Know The Law: Review Needed for Franchise Agreements

Published in the Union Leader
By: Hannah Zaitlin

Q: I recently retired and am thinking about opening a franchise to stay busy and earn income. I would transfer the business to my children in a few years. What should I consider?

Franchises are a large part of our economy. According to most recent US Census Bureau data, New Hampshire has approximately 4,000 franchisee-operated establishments, generating more than 3 billion dollars in revenue annually and employing nearly 40,000. Franchise opportunities span all retail and service industries, but whether to open a franchised business is a major investment decision that should be made only after considerable due diligence and consultation with trusted advisors.

The franchisor’s Franchise Disclosure Document (FDD) is the lynchpin of this due diligence. The delivery and content of the FDD are required by federal law and Federal Trade Commission regulations. The FDD is aimed at reducing fraud and facilitating informed franchisee decisions, as it provides organizational and financial information relating to the franchisor and also includes a copy and summary of the franchisor’s standard form of franchise agreement. Some states have their own disclosure or registration requirements, and a handful have laws governing the franchisor/franchisee relationship, but New Hampshire is not among them. <

To assess the likelihood of achieving your ultimate goal of transferring ownership and management to your children, a careful review of the franchise agreement’s provisions concerning ownership, transfers, and management is in order at the outset.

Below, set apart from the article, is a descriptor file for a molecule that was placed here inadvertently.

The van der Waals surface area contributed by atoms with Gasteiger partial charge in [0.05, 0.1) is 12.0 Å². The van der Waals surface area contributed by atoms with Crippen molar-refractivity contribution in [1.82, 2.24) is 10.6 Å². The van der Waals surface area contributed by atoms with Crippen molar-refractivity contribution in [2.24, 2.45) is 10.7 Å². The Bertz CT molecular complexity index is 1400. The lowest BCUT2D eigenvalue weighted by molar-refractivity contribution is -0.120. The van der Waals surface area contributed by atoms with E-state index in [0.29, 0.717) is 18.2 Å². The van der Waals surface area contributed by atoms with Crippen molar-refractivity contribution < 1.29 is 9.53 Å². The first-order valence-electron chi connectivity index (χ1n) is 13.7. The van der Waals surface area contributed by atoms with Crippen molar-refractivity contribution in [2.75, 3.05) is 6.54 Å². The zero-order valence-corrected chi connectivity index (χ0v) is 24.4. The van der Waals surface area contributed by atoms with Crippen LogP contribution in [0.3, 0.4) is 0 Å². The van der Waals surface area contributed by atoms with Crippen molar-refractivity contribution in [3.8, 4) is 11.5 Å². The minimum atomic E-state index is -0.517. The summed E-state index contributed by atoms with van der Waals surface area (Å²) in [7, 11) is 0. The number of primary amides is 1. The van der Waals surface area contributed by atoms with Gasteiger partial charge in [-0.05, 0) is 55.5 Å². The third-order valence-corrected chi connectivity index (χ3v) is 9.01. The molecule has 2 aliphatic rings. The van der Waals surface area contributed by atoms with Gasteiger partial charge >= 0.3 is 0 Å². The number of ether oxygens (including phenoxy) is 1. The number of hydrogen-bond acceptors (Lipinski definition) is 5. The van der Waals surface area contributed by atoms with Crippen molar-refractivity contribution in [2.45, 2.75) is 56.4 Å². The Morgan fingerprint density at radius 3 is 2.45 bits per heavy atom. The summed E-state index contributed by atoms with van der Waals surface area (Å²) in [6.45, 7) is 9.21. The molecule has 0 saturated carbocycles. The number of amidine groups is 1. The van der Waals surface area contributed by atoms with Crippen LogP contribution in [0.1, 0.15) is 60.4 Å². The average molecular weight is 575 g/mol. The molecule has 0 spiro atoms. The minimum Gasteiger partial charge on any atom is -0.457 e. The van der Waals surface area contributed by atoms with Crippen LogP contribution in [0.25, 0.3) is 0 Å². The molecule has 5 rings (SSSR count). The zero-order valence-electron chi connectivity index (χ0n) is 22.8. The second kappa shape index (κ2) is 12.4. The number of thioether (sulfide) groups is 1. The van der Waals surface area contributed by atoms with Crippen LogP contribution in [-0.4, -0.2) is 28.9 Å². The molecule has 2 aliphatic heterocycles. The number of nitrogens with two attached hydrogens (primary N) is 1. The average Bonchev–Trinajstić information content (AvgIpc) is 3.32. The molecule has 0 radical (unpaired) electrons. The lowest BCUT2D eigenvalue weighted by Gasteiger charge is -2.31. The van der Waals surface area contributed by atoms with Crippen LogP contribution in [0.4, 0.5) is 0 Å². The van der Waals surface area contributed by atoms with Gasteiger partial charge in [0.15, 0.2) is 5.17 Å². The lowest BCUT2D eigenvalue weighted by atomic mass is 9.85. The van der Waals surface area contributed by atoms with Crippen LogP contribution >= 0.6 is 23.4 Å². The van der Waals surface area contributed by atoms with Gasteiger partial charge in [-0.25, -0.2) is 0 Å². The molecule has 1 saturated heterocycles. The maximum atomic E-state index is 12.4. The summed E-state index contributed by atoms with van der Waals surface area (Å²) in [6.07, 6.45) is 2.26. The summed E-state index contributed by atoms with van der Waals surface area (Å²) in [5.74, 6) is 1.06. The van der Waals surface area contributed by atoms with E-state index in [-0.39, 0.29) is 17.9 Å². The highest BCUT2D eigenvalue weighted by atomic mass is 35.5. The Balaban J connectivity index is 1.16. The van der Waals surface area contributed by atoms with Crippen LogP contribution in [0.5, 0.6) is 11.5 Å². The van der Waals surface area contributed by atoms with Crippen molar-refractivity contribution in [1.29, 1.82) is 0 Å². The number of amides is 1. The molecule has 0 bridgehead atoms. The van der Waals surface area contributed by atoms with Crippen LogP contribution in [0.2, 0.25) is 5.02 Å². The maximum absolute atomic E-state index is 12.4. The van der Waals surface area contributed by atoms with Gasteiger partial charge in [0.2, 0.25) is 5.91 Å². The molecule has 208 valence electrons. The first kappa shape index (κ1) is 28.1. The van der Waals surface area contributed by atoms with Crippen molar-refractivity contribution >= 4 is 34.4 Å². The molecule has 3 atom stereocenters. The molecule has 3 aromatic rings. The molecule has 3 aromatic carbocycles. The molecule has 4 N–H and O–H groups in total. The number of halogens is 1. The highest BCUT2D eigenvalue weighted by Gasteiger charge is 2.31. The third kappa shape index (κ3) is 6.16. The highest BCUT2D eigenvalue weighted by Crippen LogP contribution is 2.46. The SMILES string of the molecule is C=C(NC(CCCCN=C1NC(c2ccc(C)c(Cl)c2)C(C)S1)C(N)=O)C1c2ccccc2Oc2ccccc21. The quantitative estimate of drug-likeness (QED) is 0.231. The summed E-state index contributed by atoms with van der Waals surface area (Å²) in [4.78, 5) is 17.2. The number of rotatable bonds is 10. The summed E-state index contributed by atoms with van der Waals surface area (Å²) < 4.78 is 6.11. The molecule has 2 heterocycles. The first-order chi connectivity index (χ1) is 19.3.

Typically, franchise agreements require franchisor consent to transfer ownership and exceptions are not usually provided for transfers to family members.   Moreover, franchisors often reserve unilateral discretion to withhold consent or to do so based on delineated factors, such as personal finances or credit history of the transferee.

Franchisors commonly have rights of first refusal, giving a franchisor the right to block a transfer to your children by purchasing your interest at a significantly discounted price. This would result in your forfeiture of franchise without optimizing your return on investment.

The agreement may require that management of daily operations be exercised by an approved individual. Therefore, whether your children possess requisite experience or aptitude are important considerations.

For liability protection purposes, franchisees usually own and operate their franchise through an entity such as a limited liability company. However, the owners or principals will likely have to personally guaranty the franchisee’s obligations. Thus, question whether your children would be in position to bear the risk associated with the guaranty.

Hannah Zaitlin can be reached at

Know the Law is a bi-weekly column sponsored by The McLane Law Firm.

We invite your questions of business law. Questions and ideas for future columns should be addressed to:  Know the Law, The McLane Law Firm, P.O. Box 888, Manchester, NH 03101 or emailed to Know the Law provides general legal information, not legal advice. We recommend that you consult a lawyer for guidance specific to your particular situation.